Parliament’s Privileges Committee chaired by Chiefs Council president Fortune Charumbira’s punitive measures against four Members of Parliament over their conduct in $400 000 bribery allegations showed that the august House is capable of reining in its members.
Mr Speaker Sir, what the report serves to demonstrate is that Parliament, despite being constituted by legislators from across the political divide, is capable of dealing with its own challenges, including its members.
Without taking anything away from the accused legislators nor casting aspersions on them, Mr Speaker Sir, the bigger picture is that the legislative assembly was equal to the challenge at hand in terms of dealing with a disciplinary case that had been presented before it.
Chief Charumbira delivered a detailed report last week where he analysed evidence on behalf of the committee before recommending that the four legislators be punished in a case in which they were accused of soliciting a $400 000 bribe from a local businessman Mr James Ross Goddard of JRG Contracting (Pvt) Ltd, as “facilitation fee” to help his company secure a mining contract at Hwange Colliery.
It would be recalled Mr Speaker Sir, that the Privileges Committee barred the four MPs from sitting on the Parliamentary Portfolio Committee on Mines and Mining Development for bringing the House into disrepute for the rest of the life of the current Parliament.
They were also directed to apologise to the National Assembly for their conduct, and are now set to lose a day’s sitting allowance.
Chief Charumbira said this when he tabled the Privileges Committee report in the National Assembly last week.
The committee was set up early this year to investigate Mr Temba Mliswa, Gokwe Kabuyuni MP Cde Leonard Chikomba (Zanu-PF), Magwegwe MP Mr Anele Ndebele and Binga North representative Mr Prince Sibanda (both MDC-Alliance).
As fate would have it, legislators from both political parties — Zanu-PF and MDC-Alliance — were implicated, including Mr Mliswa, an independent legislator, thus bringing to test Parliament’s ability to be firm and fair.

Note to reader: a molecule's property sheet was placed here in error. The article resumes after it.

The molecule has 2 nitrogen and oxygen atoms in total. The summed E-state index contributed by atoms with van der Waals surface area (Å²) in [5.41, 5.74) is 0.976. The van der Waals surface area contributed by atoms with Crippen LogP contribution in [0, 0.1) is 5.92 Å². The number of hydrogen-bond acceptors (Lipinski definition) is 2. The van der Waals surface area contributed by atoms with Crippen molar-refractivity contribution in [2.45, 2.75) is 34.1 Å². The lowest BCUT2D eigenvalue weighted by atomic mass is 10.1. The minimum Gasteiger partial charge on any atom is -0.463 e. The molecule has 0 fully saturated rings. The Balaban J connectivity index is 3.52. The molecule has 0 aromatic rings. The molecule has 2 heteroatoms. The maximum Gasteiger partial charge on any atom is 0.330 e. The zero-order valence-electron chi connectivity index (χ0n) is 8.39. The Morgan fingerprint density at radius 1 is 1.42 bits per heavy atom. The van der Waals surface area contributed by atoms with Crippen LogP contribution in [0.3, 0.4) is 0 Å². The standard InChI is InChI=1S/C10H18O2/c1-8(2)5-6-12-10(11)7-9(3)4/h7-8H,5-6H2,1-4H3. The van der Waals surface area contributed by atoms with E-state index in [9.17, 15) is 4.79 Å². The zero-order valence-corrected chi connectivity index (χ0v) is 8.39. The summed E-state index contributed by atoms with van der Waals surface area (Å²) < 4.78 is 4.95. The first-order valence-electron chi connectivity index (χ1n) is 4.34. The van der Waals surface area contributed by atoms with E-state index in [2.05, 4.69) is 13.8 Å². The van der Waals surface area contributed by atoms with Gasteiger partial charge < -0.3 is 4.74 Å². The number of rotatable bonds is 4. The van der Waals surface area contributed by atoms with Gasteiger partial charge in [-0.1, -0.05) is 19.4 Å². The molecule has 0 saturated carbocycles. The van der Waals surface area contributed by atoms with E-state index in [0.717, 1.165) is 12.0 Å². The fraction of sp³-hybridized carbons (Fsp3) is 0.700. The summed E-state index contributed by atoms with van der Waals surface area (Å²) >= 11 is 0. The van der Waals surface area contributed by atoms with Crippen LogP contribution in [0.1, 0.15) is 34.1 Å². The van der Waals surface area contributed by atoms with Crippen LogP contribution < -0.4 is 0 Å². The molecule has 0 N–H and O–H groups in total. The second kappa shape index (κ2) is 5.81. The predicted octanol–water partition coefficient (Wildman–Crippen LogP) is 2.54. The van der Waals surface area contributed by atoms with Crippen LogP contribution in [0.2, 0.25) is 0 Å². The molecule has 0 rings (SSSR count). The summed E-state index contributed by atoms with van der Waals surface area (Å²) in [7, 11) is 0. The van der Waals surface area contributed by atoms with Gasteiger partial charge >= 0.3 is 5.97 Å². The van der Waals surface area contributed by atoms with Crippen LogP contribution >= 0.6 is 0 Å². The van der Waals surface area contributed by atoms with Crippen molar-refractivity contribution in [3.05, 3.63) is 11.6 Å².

Clearly, Mr Speaker Sir, what was on trial was not necessarily the legislators in question, but Parliament as an institution, in particular on how effective it is in dealing with issues that have the potential to undermine its integrity.
While the committee cleared the four of the main charge of soliciting for a bribe owing to inadequate evidence, it came down hard on them for bringing the august House into disrepute after they convened meetings at night, away from Parliament Building, under the guise of holding official business.
It will also be recalled Mr Speaker Sir, that Chief Charumbira indicated that there was need to allow the four to respond to the Privileges Committee’s report before all other members debate it.
Ultimately, the House will decide to adopt the report or not, or in part.
Clearly, what this means, Mr Speaker Sir, is that Parliament has adequate mechanisms to deal with challenges that might visit it, either from its members, or from those outside its precinct.
Admittedly, Mr Speaker Sir, there were some who were murmuring on why the Privileges Committee appeared to be lenient to the legislators.
Some even went on to suggest that Parliament might have been trying to balance the inherent political undertones or political dynamics that might have been at play.
Those who attacked the committee for being lenient cited the observation in the report; the inconsistencies of evidence by the legislators.
For example, the report indicated that Mr Ndebele had gone to Mr Goddard’s office as a legal counsel for Mr Chikomba, who was owed money by Shepherd Tundiya, the facilitator of the meeting, yet the opposition legislator sat in his car when Mr Chikomba raised the issue of money and even submitted his banking details.
Questions were also raised, Mr Speaker Sir, on how a US$2 000 debt could have ballooned to $400 000, even by the most outrageous exchange rate.
“This begs the question, would a debt of US$2 000 have taken a businessperson of Mr Goddard’s stature to travel all the way from Shangani to Harare at night, accompanied by his mining director to only give assurance to four MPs that he would take over and pay the debt on behalf of Tundiya?” queried Chief Charumbira.
“This puts to credence the allegations relating to solicitation. In response to a question why US$2 100 had risen to $400 000, Honourable Chikomba characterised it as a casual comment.”
But those who raised the above issues missed the bigger picture; that Parliament did not seek to sweep the matter under the carpet.
They missed the point that Parliament had all the courage to deal with its members who are perceived to engage in errant behaviour.
Put differently, Mr Speaker Sir, Parliament, through the Privileges Committee, fulfilled the adage, “justice must not only be done, but must be seen to be done.”
What this means is that the four legislators have learnt their lessons, if there were lessons to be learnt.
Needless to add, Mr Speaker Sir, that a lot would be seen from the response they will make when they take the floor to respond to the committee report.
After everything has been said and done, Mr Speaker Sir, Parliament can raise its head high to say it discharged its obligations consistent with what society expected.
At the same time, Parliament can still draw some lessons from the case to see possible areas requiring improvement in dealing with problems that would have visited it.